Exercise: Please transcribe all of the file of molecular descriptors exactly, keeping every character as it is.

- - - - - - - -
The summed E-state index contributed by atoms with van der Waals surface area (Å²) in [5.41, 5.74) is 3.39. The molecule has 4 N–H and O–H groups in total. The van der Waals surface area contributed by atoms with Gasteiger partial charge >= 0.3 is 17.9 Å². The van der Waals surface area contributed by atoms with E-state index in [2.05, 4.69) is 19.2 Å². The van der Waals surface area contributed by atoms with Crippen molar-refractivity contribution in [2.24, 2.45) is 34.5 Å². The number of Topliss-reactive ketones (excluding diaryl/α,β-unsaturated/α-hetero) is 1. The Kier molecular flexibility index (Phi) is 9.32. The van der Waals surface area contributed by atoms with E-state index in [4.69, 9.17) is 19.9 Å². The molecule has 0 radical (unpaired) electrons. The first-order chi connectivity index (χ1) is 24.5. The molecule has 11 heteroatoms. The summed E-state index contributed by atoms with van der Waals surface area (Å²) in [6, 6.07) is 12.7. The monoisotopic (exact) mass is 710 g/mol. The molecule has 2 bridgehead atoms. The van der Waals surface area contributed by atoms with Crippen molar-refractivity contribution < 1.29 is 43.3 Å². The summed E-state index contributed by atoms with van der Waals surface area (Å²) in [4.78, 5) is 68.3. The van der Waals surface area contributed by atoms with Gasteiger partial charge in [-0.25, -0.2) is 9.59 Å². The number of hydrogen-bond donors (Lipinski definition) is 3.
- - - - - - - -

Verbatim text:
The summed E-state index contributed by atoms with van der Waals surface area (Å²) in [5.41, 5.74) is 3.39. The molecule has 4 N–H and O–H groups in total. The van der Waals surface area contributed by atoms with Gasteiger partial charge >= 0.3 is 17.9 Å². The van der Waals surface area contributed by atoms with E-state index in [2.05, 4.69) is 19.2 Å². The van der Waals surface area contributed by atoms with Crippen molar-refractivity contribution in [2.24, 2.45) is 34.5 Å². The number of Topliss-reactive ketones (excluding diaryl/α,β-unsaturated/α-hetero) is 1. The Kier molecular flexibility index (Phi) is 9.32. The van der Waals surface area contributed by atoms with E-state index in [4.69, 9.17) is 19.9 Å². The molecule has 0 radical (unpaired) electrons. The first-order chi connectivity index (χ1) is 24.5. The molecule has 11 heteroatoms. The summed E-state index contributed by atoms with van der Waals surface area (Å²) in [6, 6.07) is 12.7. The monoisotopic (exact) mass is 710 g/mol. The molecule has 2 bridgehead atoms. The van der Waals surface area contributed by atoms with Crippen molar-refractivity contribution < 1.29 is 43.3 Å². The summed E-state index contributed by atoms with van der Waals surface area (Å²) in [4.78, 5) is 68.3. The van der Waals surface area contributed by atoms with Gasteiger partial charge in [-0.25, -0.2) is 9.59 Å². The number of hydrogen-bond donors (Lipinski definition) is 3.